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  • About
  • The Global ETD Search service is a free service for researchers to find electronic theses and dissertations. This service is provided by the Networked Digital Library of Theses and Dissertations.
    Our metadata is collected from universities around the world. If you manage a university/consortium/country archive and want to be added, details can be found on the NDLTD website.

Preordeninge van teorieë geïnduseer deur semantiese informasie

Burger, Isabella Cornelia 03 June 2014 (has links)
Ph.D. (Mathematics) / Please refer to full text to view abstract

Evaluation of a Product Development Process through Uncertainty Analysis Techniques

Wong, Pang Hui 02 August 2003 (has links)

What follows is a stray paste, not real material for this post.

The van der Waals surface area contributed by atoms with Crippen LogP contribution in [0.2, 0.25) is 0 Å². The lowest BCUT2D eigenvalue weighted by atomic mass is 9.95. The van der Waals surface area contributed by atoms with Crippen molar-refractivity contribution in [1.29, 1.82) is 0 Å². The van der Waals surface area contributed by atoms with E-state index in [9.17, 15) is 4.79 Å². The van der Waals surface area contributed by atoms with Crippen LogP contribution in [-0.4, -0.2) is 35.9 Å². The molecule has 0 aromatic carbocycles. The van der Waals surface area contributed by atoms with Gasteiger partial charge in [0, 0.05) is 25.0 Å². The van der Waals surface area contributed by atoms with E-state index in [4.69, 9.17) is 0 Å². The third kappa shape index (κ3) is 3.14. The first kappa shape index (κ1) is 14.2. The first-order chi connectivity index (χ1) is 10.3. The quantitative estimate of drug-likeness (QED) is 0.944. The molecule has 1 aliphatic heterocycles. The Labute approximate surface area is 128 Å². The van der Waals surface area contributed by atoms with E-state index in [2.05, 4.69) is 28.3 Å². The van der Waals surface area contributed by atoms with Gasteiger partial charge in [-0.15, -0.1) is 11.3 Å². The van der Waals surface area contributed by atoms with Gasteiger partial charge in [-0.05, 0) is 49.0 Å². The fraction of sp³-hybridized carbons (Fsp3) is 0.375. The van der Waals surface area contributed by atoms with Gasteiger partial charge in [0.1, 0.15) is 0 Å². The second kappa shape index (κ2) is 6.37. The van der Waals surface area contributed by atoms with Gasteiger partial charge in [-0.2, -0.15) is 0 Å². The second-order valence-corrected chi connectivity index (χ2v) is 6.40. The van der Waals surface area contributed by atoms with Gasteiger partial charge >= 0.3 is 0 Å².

For any product development process, limited time and resources are always a focus for the engineer. However, will the overall program goals be achieved with the provided time and resources? Uncertainty analysis is a tool that is capable of providing the answer to that question. Product development process uncertainty analysis employs previous knowledge in modeling, experimentation, and manufacturing in an innovative approach for analyzing the entire process. This research was initiated with a pilot project, a four-bar-slider mechanism, and an uncertainty analysis was completed for each individual product development step. The uncertainty of the final product was then determined by combining uncertainties from the individual steps. The uncertainty percentage contributions of each term to the uncertainty of the final product were also calculated. The combination of uncertainties in the individual steps and calculation of the percentage contributions of the terms have not been done in the past. New techniques were developed to evaluate the entire product development process in an uncertainty sense. The techniques developed in this work will be extended to other processes in future work.